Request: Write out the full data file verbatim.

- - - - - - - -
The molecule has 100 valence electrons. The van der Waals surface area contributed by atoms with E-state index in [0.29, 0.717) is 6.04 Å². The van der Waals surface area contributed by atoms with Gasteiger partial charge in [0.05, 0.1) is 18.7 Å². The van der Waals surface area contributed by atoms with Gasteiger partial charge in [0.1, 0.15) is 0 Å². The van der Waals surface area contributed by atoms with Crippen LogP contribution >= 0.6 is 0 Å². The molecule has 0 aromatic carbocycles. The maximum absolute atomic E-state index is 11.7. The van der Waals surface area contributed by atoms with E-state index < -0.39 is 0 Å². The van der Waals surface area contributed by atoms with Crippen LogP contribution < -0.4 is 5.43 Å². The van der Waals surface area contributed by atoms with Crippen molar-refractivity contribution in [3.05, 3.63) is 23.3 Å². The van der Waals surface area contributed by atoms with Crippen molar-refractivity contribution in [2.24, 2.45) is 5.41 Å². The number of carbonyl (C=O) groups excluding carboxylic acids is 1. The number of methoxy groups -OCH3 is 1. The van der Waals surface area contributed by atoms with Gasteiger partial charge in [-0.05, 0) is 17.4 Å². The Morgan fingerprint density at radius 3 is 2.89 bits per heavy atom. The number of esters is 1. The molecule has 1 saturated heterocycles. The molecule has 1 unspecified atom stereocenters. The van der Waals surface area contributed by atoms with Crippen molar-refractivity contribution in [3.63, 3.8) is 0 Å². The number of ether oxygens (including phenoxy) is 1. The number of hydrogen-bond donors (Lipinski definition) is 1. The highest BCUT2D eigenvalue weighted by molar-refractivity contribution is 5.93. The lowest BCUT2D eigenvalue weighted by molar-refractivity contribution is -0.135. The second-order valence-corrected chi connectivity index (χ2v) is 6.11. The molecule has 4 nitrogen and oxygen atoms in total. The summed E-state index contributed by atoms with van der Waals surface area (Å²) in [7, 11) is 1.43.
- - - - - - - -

The molecule has 100 valence electrons. The van der Waals surface area contributed by atoms with E-state index in [0.29, 0.717) is 6.04 Å². The van der Waals surface area contributed by atoms with Gasteiger partial charge in [0.05, 0.1) is 18.7 Å². The van der Waals surface area contributed by atoms with Gasteiger partial charge in [0.1, 0.15) is 0 Å². The van der Waals surface area contributed by atoms with Crippen LogP contribution >= 0.6 is 0 Å². The molecule has 0 aromatic carbocycles. The maximum absolute atomic E-state index is 11.7. The van der Waals surface area contributed by atoms with E-state index < -0.39 is 0 Å². The van der Waals surface area contributed by atoms with Crippen LogP contribution < -0.4 is 5.43 Å². The van der Waals surface area contributed by atoms with Crippen molar-refractivity contribution in [3.05, 3.63) is 23.3 Å². The van der Waals surface area contributed by atoms with Crippen molar-refractivity contribution in [2.24, 2.45) is 5.41 Å². The number of carbonyl (C=O) groups excluding carboxylic acids is 1. The number of methoxy groups -OCH3 is 1. The van der Waals surface area contributed by atoms with Gasteiger partial charge in [-0.05, 0) is 17.4 Å². The Morgan fingerprint density at radius 3 is 2.89 bits per heavy atom. The number of esters is 1. The molecule has 1 saturated heterocycles. The molecule has 1 unspecified atom stereocenters. The van der Waals surface area contributed by atoms with Crippen molar-refractivity contribution in [3.63, 3.8) is 0 Å². The number of ether oxygens (including phenoxy) is 1. The number of hydrogen-bond donors (Lipinski definition) is 1. The highest BCUT2D eigenvalue weighted by molar-refractivity contribution is 5.93. The lowest BCUT2D eigenvalue weighted by molar-refractivity contribution is -0.135. The second-order valence-corrected chi connectivity index (χ2v) is 6.11. The molecule has 4 nitrogen and oxygen atoms in total. The summed E-state index contributed by atoms with van der Waals surface area (Å²) in [7, 11) is 1.43.